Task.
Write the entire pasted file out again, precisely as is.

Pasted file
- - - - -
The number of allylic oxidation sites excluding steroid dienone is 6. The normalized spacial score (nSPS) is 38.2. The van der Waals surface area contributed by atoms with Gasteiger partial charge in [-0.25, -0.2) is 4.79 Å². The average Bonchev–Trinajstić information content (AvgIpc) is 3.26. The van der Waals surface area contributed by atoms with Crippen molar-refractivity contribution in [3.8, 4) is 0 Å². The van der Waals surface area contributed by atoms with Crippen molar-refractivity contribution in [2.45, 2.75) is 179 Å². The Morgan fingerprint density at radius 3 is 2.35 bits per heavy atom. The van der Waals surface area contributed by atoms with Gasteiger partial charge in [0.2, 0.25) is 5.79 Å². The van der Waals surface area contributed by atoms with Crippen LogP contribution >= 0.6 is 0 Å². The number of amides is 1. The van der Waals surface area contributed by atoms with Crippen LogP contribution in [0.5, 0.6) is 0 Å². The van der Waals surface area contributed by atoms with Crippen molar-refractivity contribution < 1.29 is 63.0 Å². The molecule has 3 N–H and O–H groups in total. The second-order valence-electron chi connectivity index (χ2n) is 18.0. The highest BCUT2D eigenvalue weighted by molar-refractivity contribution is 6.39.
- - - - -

The number of allylic oxidation sites excluding steroid dienone is 6. The normalized spacial score (nSPS) is 38.2. The van der Waals surface area contributed by atoms with Gasteiger partial charge in [-0.25, -0.2) is 4.79 Å². The average Bonchev–Trinajstić information content (AvgIpc) is 3.26. The van der Waals surface area contributed by atoms with Crippen molar-refractivity contribution in [3.8, 4) is 0 Å². The van der Waals surface area contributed by atoms with Crippen molar-refractivity contribution in [2.45, 2.75) is 179 Å². The Morgan fingerprint density at radius 3 is 2.35 bits per heavy atom. The van der Waals surface area contributed by atoms with Gasteiger partial charge in [0.2, 0.25) is 5.79 Å². The van der Waals surface area contributed by atoms with Crippen LogP contribution >= 0.6 is 0 Å². The number of amides is 1. The van der Waals surface area contributed by atoms with Crippen LogP contribution in [0.5, 0.6) is 0 Å². The van der Waals surface area contributed by atoms with Crippen molar-refractivity contribution < 1.29 is 63.0 Å². The molecule has 3 N–H and O–H groups in total. The second-order valence-electron chi connectivity index (χ2n) is 18.0. The highest BCUT2D eigenvalue weighted by molar-refractivity contribution is 6.39.